Summary: Skim is the nickname of Kimberly Keiko Cameron, given to her by her classmates because she's not. She doesn't fit in with the pretty popular crowd, and she's much more into Wicca and goth culture with her friend Lisa. When a classmate's boyfriend dumps her and then commits suicide, Skim's high school is turned upside down in a seeming frenzy of public grieving, leaving Skim - who didn't really know either her classmate or her ex-boyfriend - even more ostracized, which causes her to spiral into an ever-deepening depression.

Review: I'm having a hard time deciding how I feel about Skim. It didn't really have a distinct story arc, per se, and it felt more like "a year in the life" coming of age than anything else. There was the arc of Skim suffering through, and eventually starting to recover from, her depression, but I didn't feel like the resolution of that story, nor of several other subplots, was particularly strong - the book ended in what I felt to be a strange, unfinished place. But still, I thought this book captured a lot of things really accurately about depression, and high school, and how different people process death - very accurately. There's no easy simplistic solution here, nor does this book sugar coat things, but there is ultimately some sense of hope, which I think is a very fine balance to strike.

I had a similarly ambiguous reaction to the art. This book is formatted and narrated primarily as Skim's journal, although with segments that are more traditional storytelling narration, which mostly worked for me although was occasionally a little jarring as it switched back and forth. The style of the artwork was not my favorite - characters were mostly recognizable but their faces didn't always look realistic, which was was strange given the realism of much of the other detail in the scenes. There were some absolutely lovely images, though, especially some of the full page/two page scenes. Ultimately, while this book didn't entirely come together for me, what *was* there was very good. 3.5 out of 5 stars.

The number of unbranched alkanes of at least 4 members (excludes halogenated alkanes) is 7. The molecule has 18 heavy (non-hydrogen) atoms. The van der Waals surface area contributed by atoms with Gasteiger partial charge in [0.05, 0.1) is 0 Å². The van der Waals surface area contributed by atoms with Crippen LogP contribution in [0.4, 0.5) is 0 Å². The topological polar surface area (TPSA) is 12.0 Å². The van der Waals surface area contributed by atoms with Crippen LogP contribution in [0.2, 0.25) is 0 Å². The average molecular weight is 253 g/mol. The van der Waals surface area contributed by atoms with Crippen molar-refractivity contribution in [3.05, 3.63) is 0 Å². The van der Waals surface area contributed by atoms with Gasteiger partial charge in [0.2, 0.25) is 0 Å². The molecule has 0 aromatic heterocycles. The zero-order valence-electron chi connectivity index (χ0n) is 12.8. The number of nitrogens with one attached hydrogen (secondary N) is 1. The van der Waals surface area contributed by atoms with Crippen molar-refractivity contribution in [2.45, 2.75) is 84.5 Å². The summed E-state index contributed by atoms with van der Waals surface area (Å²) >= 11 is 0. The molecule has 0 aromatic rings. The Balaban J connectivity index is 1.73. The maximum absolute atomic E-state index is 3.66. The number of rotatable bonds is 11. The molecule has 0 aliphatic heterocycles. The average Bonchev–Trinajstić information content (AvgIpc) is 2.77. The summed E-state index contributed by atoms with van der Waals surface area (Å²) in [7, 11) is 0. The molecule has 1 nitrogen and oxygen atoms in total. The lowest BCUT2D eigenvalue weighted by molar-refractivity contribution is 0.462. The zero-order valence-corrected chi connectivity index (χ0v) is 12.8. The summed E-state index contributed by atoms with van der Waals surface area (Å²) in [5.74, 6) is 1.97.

Recommendation: It reminded me a lot of Nate Powell's Swallow Me Whole, although not as bleak as I found that one to be. Recommended for those who have, are, or know someone who has struggled with depression. ( )
1 vote fyrefly98 | Aug 13, 2015 |
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Author nameRoleType of authorWork?Status
Tamaki, MarikoAuthorprimary authorall editionsconfirmed
Tamaki, JillianIllustratormain authorall editionsconfirmed
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To Sam, Charissa, and our families,
who make us happy
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Dear Diary,

Today Lisa said, "Everyone thinks they are unique."

That is not unique!!
My school = goldfish tank of stupid.
Being sixteen is officially the worst thing I've ever been.
This is the thing about school dances. They make like it's supposed to be this other-worldly thing, but really it's just the people you see every day dressed up, standing in the gym in the dark with Red Hot Chili Peppers playing.
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Amazon.com Product Description (ISBN 0888997531, Hardcover)

The time is the early 1990s, the setting a girls' academy in Toronto. Enter "Skim," aka Kimberly Keiko Cameron, a not-slim, would-be Wiccan goth. When her classmate Katie Matthews is dumped by her boyfriend, who then kills himself, the entire school goes into mourning overdrive. It's a weird time to fall in love, but Skim does just that after secret meetings with her neo-hippie English teacher, Ms. Archer. When Ms. Archer abruptly leaves the school, Skim has to cope with her confusion and isolation, as her best friend, Lisa, tries to pull her into "real" life by setting up a hilarious double date for the school's semi-formal. Skim finds an unexpected ally in Katie. Suicide, depression, love, being gay or not, crushes, cliques of popular, manipulative peers — the whole gamut of tortured teen life is explored in this masterful graphic novel by cousins Mariko and Jillian Tamaki.

(retrieved from Amazon Thu, 12 Mar 2015 18:18:28 -0400)

(see all 2 descriptions)

"Skim" (Kimberly Keiko Cameron) is a not-slim would-be Wiccan goth who goes to a private girls' school. When her classmate Katie is dumped by her boyfriend, who then kills himself, the entire school goes into mourning overdrive. The popular clique stars a club to boost school spirit, but Skim sinks into an ever-deepening depression.… (more)